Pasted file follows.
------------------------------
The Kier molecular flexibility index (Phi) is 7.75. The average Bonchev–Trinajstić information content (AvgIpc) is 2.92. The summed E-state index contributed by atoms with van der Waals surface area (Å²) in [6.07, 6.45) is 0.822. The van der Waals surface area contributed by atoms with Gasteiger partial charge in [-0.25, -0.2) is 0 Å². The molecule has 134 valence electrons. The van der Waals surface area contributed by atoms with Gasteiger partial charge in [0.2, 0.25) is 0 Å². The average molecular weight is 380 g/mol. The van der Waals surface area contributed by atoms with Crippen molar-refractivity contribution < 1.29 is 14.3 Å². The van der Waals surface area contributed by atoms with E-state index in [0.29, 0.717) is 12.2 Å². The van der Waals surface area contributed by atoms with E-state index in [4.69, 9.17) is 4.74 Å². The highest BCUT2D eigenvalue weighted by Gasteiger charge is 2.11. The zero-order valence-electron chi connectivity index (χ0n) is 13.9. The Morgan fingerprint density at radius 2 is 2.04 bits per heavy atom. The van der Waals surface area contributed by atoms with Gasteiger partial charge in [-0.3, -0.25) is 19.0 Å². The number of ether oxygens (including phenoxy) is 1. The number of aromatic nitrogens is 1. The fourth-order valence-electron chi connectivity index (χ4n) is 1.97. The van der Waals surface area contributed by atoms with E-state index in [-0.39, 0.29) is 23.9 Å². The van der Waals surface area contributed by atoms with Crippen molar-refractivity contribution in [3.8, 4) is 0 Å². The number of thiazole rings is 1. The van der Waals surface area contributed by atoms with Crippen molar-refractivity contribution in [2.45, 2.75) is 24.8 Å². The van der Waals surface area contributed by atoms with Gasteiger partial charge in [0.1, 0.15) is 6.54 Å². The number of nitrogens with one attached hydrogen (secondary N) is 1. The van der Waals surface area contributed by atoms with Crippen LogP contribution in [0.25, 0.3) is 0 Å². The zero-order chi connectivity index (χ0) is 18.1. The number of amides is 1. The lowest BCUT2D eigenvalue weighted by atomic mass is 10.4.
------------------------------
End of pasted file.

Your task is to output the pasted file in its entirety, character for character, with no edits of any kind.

The Kier molecular flexibility index (Phi) is 7.75. The average Bonchev–Trinajstić information content (AvgIpc) is 2.92. The summed E-state index contributed by atoms with van der Waals surface area (Å²) in [6.07, 6.45) is 0.822. The van der Waals surface area contributed by atoms with Gasteiger partial charge in [-0.25, -0.2) is 0 Å². The molecule has 134 valence electrons. The van der Waals surface area contributed by atoms with Gasteiger partial charge in [0.2, 0.25) is 0 Å². The average molecular weight is 380 g/mol. The van der Waals surface area contributed by atoms with Crippen molar-refractivity contribution < 1.29 is 14.3 Å². The van der Waals surface area contributed by atoms with E-state index in [0.29, 0.717) is 12.2 Å². The van der Waals surface area contributed by atoms with E-state index in [4.69, 9.17) is 4.74 Å². The highest BCUT2D eigenvalue weighted by Gasteiger charge is 2.11. The zero-order valence-electron chi connectivity index (χ0n) is 13.9. The Morgan fingerprint density at radius 2 is 2.04 bits per heavy atom. The van der Waals surface area contributed by atoms with Gasteiger partial charge in [-0.3, -0.25) is 19.0 Å². The number of ether oxygens (including phenoxy) is 1. The number of aromatic nitrogens is 1. The fourth-order valence-electron chi connectivity index (χ4n) is 1.97. The van der Waals surface area contributed by atoms with E-state index in [-0.39, 0.29) is 23.9 Å². The van der Waals surface area contributed by atoms with Crippen molar-refractivity contribution in [3.8, 4) is 0 Å². The number of thiazole rings is 1. The van der Waals surface area contributed by atoms with Crippen molar-refractivity contribution in [2.45, 2.75) is 24.8 Å². The van der Waals surface area contributed by atoms with Gasteiger partial charge in [0.1, 0.15) is 6.54 Å². The number of nitrogens with one attached hydrogen (secondary N) is 1. The van der Waals surface area contributed by atoms with Crippen LogP contribution in [0.25, 0.3) is 0 Å². The zero-order chi connectivity index (χ0) is 18.1. The number of amides is 1. The lowest BCUT2D eigenvalue weighted by atomic mass is 10.4.